Few things excited or engaged my mind as a child as much as Buckley’s playful ad hominem attacks, launched regularly at his guests on Firing Line. The debates concerned heavy issues, but somehow the surprise verbal assaults elevated the conversation—gave life, verve, and a different sort of seriousness to the event. When Buckley was at the top of his form his jibes could simultaneously expose, by subtle and indirect means, a serious critique in the position of his opponent and foster trust and an emotional bond among the participants. For the audience, it was a competition of ideas and cleverness, and it had the great virtue of helping us think about serious matters in a way that opened up ways of thinking more complex and less literal.
I experienced other forms of playful ad hominem attacks when I was a child, from one uncle saying to another “how is it that you get uglier every time I see you?” to rather subtle statements concerning racial differences at pick-up basketball games in my largely black community. I cannot imagine witnessing the latter example these days and the former is much more rare in my experience, as though the joking attack is no longer a means of expressing affection.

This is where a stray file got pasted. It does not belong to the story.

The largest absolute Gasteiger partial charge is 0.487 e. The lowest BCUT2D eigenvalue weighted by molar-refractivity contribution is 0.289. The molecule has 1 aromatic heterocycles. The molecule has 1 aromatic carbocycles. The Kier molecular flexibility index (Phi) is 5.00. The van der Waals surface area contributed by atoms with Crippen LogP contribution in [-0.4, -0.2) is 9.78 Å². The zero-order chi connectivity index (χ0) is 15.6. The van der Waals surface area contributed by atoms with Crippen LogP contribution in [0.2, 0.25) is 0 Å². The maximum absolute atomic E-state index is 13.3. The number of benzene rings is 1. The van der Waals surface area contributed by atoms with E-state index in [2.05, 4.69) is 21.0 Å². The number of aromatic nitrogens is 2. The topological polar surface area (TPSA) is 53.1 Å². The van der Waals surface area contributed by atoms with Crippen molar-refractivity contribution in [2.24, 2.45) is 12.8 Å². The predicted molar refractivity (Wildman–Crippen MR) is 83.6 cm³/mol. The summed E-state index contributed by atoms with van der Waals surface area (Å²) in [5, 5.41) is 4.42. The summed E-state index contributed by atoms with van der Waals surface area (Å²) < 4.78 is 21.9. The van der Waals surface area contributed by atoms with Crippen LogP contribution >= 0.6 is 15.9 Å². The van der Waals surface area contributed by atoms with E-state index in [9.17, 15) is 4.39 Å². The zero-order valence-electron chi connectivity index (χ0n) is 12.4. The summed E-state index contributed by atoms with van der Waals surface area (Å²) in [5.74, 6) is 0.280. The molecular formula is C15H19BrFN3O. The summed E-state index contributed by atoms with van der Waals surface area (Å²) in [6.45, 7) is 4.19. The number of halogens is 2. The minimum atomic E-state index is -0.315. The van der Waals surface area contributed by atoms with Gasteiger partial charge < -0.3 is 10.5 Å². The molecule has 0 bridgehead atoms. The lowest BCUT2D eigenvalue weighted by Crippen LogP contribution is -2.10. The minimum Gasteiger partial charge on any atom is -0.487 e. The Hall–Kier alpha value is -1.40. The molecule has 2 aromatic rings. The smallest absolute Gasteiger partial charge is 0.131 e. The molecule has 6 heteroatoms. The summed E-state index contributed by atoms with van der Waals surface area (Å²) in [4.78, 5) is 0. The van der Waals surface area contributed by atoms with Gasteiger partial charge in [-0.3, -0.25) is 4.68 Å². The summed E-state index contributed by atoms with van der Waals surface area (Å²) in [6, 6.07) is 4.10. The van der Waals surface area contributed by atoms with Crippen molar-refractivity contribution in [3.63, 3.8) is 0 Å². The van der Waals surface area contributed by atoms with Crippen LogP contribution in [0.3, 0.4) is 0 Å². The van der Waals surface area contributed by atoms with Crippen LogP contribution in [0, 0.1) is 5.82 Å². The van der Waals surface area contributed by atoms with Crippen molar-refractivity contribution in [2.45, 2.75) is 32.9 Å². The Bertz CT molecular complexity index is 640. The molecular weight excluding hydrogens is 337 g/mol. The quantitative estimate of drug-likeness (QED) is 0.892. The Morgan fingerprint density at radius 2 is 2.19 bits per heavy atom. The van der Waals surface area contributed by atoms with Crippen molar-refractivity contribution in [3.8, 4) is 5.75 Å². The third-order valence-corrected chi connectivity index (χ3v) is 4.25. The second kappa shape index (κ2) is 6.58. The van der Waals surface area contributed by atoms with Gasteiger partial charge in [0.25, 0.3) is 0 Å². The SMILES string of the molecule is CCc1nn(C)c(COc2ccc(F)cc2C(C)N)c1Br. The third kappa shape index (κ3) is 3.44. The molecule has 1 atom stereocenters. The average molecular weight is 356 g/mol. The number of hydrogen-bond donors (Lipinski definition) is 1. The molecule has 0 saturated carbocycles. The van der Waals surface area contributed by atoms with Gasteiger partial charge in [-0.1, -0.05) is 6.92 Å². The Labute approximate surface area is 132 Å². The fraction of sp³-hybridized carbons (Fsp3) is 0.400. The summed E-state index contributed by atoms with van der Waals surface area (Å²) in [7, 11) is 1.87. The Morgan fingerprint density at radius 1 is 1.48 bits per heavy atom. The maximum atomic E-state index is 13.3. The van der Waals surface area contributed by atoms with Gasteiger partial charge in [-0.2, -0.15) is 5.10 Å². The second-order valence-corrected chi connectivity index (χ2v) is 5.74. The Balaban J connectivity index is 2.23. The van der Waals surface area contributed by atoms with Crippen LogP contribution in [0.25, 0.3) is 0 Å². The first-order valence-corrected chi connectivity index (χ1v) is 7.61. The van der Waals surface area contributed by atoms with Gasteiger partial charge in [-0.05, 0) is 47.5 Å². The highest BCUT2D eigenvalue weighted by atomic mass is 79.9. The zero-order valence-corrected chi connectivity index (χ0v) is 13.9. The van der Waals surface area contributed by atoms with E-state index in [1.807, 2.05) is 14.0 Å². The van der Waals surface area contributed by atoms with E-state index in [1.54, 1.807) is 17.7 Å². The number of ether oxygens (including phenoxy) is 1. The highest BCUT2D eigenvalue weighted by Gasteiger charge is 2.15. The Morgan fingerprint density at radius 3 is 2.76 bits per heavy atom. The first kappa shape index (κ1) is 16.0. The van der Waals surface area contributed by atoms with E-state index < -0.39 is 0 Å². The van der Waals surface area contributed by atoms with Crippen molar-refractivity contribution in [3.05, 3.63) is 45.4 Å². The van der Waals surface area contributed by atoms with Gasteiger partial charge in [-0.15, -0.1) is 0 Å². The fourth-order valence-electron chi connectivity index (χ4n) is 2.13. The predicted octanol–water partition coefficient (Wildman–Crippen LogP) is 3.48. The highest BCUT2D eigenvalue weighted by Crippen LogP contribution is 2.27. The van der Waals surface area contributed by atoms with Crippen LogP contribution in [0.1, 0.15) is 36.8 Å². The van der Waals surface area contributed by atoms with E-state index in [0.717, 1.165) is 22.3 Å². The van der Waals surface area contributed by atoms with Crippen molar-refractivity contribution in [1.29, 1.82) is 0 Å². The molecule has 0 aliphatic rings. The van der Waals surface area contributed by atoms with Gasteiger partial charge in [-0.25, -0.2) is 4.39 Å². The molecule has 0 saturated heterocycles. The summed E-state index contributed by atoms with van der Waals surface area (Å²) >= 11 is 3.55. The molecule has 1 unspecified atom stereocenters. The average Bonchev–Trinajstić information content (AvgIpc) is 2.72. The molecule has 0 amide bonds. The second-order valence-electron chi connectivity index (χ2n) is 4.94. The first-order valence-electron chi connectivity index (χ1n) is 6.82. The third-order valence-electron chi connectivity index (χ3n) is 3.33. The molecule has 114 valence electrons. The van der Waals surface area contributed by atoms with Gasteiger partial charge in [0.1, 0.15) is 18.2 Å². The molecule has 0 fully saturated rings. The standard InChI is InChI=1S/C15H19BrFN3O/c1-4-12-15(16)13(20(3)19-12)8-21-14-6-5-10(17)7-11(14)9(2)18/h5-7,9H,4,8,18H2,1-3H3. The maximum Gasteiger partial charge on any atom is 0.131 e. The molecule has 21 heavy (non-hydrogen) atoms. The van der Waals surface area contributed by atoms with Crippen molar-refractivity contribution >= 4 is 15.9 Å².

But it is at the intersection of intellectual and political conversation where I most miss the adroit use of playful ad hominem jibes. From my narrow experience, the antagonists are more prone to a deadening seriousness and literalness, rendering the conversation lifeless. It is reasonable to believe that I am seeing a change where this is none or that I’m applying an unusually high standard (found on Firing Line but not found generally at the time) that makes comparisons with contemporary debates inappropriate. Be that as it may, a little subtle ad hominem attack might make me love political debate again.